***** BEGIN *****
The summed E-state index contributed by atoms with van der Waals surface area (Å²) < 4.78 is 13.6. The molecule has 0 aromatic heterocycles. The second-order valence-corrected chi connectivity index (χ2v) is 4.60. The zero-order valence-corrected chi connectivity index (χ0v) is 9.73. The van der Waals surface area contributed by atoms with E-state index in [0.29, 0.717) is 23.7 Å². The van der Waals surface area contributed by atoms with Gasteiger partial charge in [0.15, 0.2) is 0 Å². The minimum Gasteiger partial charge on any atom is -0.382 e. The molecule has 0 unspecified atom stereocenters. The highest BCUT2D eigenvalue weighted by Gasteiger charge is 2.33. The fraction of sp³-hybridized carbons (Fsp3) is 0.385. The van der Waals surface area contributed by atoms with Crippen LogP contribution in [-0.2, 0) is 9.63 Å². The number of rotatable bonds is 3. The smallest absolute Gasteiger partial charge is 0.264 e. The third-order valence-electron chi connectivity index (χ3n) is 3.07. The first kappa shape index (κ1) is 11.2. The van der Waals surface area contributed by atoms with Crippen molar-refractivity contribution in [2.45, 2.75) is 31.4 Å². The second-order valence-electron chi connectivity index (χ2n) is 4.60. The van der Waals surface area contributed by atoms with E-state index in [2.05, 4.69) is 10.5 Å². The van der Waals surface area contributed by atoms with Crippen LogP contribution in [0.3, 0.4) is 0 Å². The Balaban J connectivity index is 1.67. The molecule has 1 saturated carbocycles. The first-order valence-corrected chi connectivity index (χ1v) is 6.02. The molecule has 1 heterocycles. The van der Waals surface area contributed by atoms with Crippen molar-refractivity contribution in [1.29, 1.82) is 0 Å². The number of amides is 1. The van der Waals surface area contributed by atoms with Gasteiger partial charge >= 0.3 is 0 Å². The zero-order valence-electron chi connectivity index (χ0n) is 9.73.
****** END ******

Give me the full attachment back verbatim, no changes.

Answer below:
The summed E-state index contributed by atoms with van der Waals surface area (Å²) < 4.78 is 13.6. The molecule has 0 aromatic heterocycles. The second-order valence-corrected chi connectivity index (χ2v) is 4.60. The zero-order valence-corrected chi connectivity index (χ0v) is 9.73. The van der Waals surface area contributed by atoms with E-state index in [0.29, 0.717) is 23.7 Å². The van der Waals surface area contributed by atoms with Gasteiger partial charge in [0.15, 0.2) is 0 Å². The minimum Gasteiger partial charge on any atom is -0.382 e. The molecule has 0 unspecified atom stereocenters. The highest BCUT2D eigenvalue weighted by Gasteiger charge is 2.33. The fraction of sp³-hybridized carbons (Fsp3) is 0.385. The van der Waals surface area contributed by atoms with Crippen LogP contribution in [-0.2, 0) is 9.63 Å². The number of rotatable bonds is 3. The smallest absolute Gasteiger partial charge is 0.264 e. The third-order valence-electron chi connectivity index (χ3n) is 3.07. The first kappa shape index (κ1) is 11.2. The van der Waals surface area contributed by atoms with Crippen molar-refractivity contribution in [2.45, 2.75) is 31.4 Å². The second-order valence-electron chi connectivity index (χ2n) is 4.60. The van der Waals surface area contributed by atoms with E-state index in [2.05, 4.69) is 10.5 Å². The van der Waals surface area contributed by atoms with Crippen LogP contribution in [0.3, 0.4) is 0 Å². The Balaban J connectivity index is 1.67. The molecule has 1 saturated carbocycles. The first-order valence-corrected chi connectivity index (χ1v) is 6.02. The molecule has 1 heterocycles. The van der Waals surface area contributed by atoms with Crippen molar-refractivity contribution in [1.29, 1.82) is 0 Å². The number of amides is 1. The van der Waals surface area contributed by atoms with Gasteiger partial charge >= 0.3 is 0 Å². The zero-order valence-electron chi connectivity index (χ0n) is 9.73.